In recent years, there has been a surge of interest in generative retrieval approaches, which represent a fresh paradigm aiming to transform traditional information retrieval methods. These approaches leverage the power of a single sequence-to-sequence Transformer model to encode and process an entire document corpus. However, up until now, generative retrieval approaches have been primarily confined to smaller document corpora, typically containing around 100k entries.
In a new paper How Does Generative Retrieval Scale to Millions of Passages?, a research team from Google Research and University of Waterloo performs the first empirical study of generative retrieval across various corpus scales, even scaling up to the entire MS MARCO passage ranking task that contains 8.8M passages, aiming to provide insights on scaling generative retrieval to millions of passages.
Generative retrieval approach takes the information retrieval task as a single sequence-to-sequence model that maps queries directly to relevant document identifiers by using the Differentiable Search Index (DSI). DSI achieves this by indexing and retrieval. In the training stage it learns to generate the docid based on the document content or a relevant query while in the inference stage processes a query and outputs the retrieval results as a ranked list of identifiers.
In this work, the team considers different design choices for document representations and naive identifiers, discusses the gaps between the index and retrieval tasks and the coverage gap, four kinds of document identifiers, including unstructured atomic identifiers (Atomic IDs), naive string identifiers (Naive IDs), semantically structured identifiers (Semantic IDs), and the 2D Semantic IDs, as well as reviews three model components, including Prefix-Aware Weight-Adaptive Decoder (PAWA), Constrained decoding and Consistency loss.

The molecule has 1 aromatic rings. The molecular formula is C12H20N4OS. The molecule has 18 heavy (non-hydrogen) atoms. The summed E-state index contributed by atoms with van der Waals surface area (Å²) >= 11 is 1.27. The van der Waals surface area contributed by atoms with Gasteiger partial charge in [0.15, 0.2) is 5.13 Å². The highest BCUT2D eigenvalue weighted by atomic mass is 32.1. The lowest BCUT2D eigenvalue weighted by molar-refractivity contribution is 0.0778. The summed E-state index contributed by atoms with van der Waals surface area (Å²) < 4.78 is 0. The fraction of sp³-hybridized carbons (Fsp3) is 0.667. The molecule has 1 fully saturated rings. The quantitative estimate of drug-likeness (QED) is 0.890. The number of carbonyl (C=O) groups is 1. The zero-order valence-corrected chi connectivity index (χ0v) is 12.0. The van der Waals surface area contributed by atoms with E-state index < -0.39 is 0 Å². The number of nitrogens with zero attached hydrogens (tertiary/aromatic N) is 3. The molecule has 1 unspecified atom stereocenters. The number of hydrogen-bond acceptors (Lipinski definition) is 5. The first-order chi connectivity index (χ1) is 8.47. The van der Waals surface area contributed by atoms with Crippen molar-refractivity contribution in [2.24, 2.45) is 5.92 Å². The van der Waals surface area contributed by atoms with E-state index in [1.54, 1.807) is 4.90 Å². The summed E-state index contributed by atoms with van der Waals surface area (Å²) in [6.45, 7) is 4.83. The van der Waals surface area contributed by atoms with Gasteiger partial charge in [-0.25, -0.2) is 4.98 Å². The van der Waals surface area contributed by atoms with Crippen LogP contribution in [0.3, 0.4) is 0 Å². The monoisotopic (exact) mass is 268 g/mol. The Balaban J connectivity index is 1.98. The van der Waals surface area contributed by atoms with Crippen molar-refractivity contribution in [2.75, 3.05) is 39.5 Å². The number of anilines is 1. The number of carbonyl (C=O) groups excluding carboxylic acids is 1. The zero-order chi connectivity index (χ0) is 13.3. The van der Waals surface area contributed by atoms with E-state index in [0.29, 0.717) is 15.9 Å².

Lastly, the researchers explored the behavior of generative retrieval models on MS MARCO passage ranking task that contains a corpus of 8.8M passages. And they evaluated model sizes up to 11B parameters. They summarize the main findings as follows:
- Of the methods considered, we find synthetic query generation to be the single most critical component as corpus size grows.
- As corpus size increases, discussion of compute cost is crucial.
- Increasing the model size is necessary for improved generative retrieval effectiveness.
Overall, this work provides insights on how generative retrieval scale to millions of passages, and raises new questions in this field, such as how to properly leverage large language models and their scaling power to assist generative retrieval on large corpora? The researchers claim they will explore more in the future work.
The paper How Does Generative Retrieval Scale to Millions of Passages? on arXiv.
Author: Hecate He | Editor: Chain Zhang
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